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Just yesterday, my geared stepper from MakerGear arrived.

I’ve already upgraded my electronics to Makerbot’s Gen 4 set, so for the firmware and electronics standpoint it was pretty easy.

  1. I made a 6-pin to 10-pin cable to hook up the Gen 3 stepper driver. The MakerBot wiki didn’t give much detail if it was supposed to be the first 6 pins or the last 6 pins of the 10-pin connector that needed to be wired up, but after studying the images, it looked like it was the first 6 pins that had to be wired up.
  2. Connected the stepper driver to the A-axis of the motherboard.
  3. Mounted the stepper driver in a very dodgy fashion.
  4. Copied a few lines from the Thingomatic with Strepstruder machine entry. Most importantly the extruder, A-axis and changing my driver to “makerbot4ga”.

However a few tweaks were needed to steps per RPM and A-axis scale.

First thing I tackled was the steps per RPM. And figured that since the stepper had 200 steps per revolution, and the gearbox was 13.6:1, and my driver was doing 1/2 steps, that my steps per RPM should have been 200 x 13.6 x 2 = 5440.

So I plugged in these numbers and things seemed to work. However, upon closer inspection, I noticed that it was almost making a full revolution, but not quite.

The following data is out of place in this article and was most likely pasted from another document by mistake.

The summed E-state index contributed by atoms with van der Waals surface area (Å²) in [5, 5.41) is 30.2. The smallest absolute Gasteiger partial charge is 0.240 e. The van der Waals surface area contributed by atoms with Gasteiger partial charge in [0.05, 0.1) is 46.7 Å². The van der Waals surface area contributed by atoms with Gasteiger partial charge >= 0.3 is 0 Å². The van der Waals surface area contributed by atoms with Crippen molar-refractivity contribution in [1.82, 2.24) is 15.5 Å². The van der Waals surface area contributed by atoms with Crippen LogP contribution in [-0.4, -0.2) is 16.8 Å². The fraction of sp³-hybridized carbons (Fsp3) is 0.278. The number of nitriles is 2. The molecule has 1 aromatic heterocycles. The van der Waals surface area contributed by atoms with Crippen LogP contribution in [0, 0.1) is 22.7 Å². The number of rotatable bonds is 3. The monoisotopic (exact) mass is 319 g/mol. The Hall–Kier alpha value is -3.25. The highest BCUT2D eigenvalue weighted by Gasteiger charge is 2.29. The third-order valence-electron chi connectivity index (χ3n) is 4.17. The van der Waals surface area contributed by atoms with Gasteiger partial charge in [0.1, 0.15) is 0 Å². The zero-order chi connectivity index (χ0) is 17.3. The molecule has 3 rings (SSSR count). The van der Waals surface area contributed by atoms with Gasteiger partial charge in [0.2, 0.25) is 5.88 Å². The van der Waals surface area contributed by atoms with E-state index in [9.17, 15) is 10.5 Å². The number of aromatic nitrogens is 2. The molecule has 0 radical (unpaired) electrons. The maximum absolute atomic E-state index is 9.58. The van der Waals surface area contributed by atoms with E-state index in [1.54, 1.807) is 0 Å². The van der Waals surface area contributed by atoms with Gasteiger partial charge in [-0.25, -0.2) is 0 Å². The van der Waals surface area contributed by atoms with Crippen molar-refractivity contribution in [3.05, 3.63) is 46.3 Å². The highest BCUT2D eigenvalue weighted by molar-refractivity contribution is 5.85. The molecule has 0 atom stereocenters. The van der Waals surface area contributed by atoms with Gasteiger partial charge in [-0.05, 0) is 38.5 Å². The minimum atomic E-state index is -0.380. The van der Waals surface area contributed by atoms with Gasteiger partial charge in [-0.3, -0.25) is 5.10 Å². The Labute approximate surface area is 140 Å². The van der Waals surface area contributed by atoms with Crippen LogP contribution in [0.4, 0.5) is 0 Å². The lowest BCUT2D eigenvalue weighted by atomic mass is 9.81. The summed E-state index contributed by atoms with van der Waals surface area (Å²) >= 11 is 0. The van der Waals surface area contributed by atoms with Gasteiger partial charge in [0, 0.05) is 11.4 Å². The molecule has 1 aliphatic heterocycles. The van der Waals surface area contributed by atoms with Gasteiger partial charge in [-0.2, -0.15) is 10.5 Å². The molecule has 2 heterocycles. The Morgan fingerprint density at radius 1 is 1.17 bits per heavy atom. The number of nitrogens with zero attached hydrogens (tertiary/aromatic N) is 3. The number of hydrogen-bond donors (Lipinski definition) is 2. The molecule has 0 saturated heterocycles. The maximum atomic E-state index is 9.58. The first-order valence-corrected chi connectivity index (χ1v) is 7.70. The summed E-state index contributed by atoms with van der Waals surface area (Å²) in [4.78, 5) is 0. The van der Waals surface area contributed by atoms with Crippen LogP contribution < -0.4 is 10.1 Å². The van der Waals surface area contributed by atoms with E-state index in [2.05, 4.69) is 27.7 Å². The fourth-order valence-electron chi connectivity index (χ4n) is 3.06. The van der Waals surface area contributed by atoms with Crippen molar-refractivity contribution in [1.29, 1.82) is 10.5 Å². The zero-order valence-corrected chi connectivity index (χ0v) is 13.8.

What was causing it? Was it that the gearing wasn’t exactly 13.6:1? Was it the ±5% per step? I didn’t really know. All I could guess was that it appeared to be consistent. I did know however that it wasn’t due to skipping.

Sure I could have slowly tweaked the steps per RPM till I got what looks like a full revolution, but that isn’t very scientific or precise.

So, I placed my camera on a tripod and took pictures after every 5440 steps or 1 “full” revolution (by extruding at 12.5 rpm for 5 seconds). From these pictures, I could figure out how many degrees short of 360 I was. To make it easier to take measurements later on, I put a bit of tape on the stepper shaft.

What I found was that the motor was on average about 3.49 degrees short of a full rotation. And the calculations that followed:
(3.49… / 360) x 5440 = 5492.77… ≈ 5493

I stuck that number into the steps per RPM and lo and behold, the motor makes a full revolution when it’s supposed to.

I’m not sure if this number will work for every stepper from MakerGear, but I hope the process and math will be useful to anyone facing this issue.

No prints from it yet. I still have to ream the 6mm hole on the drive pulley to 8mm so that it’ll fit on the stepper.

Ps. Thanks to MakerGear for the extra chocolate. It went really well with my morning coffee before work.


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